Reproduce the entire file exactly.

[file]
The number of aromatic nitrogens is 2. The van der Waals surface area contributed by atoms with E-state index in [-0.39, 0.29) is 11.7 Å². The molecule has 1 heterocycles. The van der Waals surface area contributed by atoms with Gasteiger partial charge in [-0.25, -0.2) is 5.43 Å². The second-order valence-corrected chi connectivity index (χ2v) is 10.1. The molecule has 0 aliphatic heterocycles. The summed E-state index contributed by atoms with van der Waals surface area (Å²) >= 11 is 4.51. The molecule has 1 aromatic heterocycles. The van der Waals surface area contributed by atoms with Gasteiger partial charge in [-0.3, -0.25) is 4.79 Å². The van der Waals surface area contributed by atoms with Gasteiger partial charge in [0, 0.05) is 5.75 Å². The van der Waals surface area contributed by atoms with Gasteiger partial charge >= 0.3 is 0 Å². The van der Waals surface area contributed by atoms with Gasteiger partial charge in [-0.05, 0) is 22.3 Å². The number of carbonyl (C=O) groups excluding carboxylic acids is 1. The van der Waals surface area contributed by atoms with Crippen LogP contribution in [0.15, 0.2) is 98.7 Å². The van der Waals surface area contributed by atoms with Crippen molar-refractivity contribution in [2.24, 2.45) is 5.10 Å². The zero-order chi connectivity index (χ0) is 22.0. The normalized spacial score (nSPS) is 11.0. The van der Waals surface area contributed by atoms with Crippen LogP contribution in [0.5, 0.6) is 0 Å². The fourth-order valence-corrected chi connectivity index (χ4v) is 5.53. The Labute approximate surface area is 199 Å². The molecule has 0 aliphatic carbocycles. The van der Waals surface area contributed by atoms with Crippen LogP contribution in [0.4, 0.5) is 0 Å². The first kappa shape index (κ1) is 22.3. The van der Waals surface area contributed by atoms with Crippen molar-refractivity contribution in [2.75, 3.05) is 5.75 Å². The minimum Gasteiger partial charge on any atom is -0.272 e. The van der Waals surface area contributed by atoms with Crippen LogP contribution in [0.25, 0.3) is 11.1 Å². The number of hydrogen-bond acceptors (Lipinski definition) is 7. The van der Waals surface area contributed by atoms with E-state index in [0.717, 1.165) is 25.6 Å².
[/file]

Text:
The number of aromatic nitrogens is 2. The van der Waals surface area contributed by atoms with E-state index in [-0.39, 0.29) is 11.7 Å². The molecule has 1 heterocycles. The van der Waals surface area contributed by atoms with Gasteiger partial charge in [-0.25, -0.2) is 5.43 Å². The second-order valence-corrected chi connectivity index (χ2v) is 10.1. The molecule has 0 aliphatic heterocycles. The summed E-state index contributed by atoms with van der Waals surface area (Å²) >= 11 is 4.51. The molecule has 1 aromatic heterocycles. The van der Waals surface area contributed by atoms with Gasteiger partial charge in [-0.3, -0.25) is 4.79 Å². The van der Waals surface area contributed by atoms with Gasteiger partial charge in [0, 0.05) is 5.75 Å². The van der Waals surface area contributed by atoms with Gasteiger partial charge >= 0.3 is 0 Å². The van der Waals surface area contributed by atoms with Gasteiger partial charge in [-0.05, 0) is 22.3 Å². The number of carbonyl (C=O) groups excluding carboxylic acids is 1. The van der Waals surface area contributed by atoms with Crippen LogP contribution in [0.15, 0.2) is 98.7 Å². The van der Waals surface area contributed by atoms with Crippen molar-refractivity contribution in [2.24, 2.45) is 5.10 Å². The zero-order chi connectivity index (χ0) is 22.0. The normalized spacial score (nSPS) is 11.0. The van der Waals surface area contributed by atoms with Crippen LogP contribution in [0.5, 0.6) is 0 Å². The fourth-order valence-corrected chi connectivity index (χ4v) is 5.53. The Labute approximate surface area is 199 Å². The molecule has 0 aliphatic carbocycles. The van der Waals surface area contributed by atoms with Crippen LogP contribution in [0.4, 0.5) is 0 Å². The first kappa shape index (κ1) is 22.3. The van der Waals surface area contributed by atoms with Crippen molar-refractivity contribution in [2.75, 3.05) is 5.75 Å². The minimum Gasteiger partial charge on any atom is -0.272 e. The van der Waals surface area contributed by atoms with Crippen LogP contribution in [0.25, 0.3) is 11.1 Å². The number of hydrogen-bond acceptors (Lipinski definition) is 7. The van der Waals surface area contributed by atoms with E-state index in [0.717, 1.165) is 25.6 Å².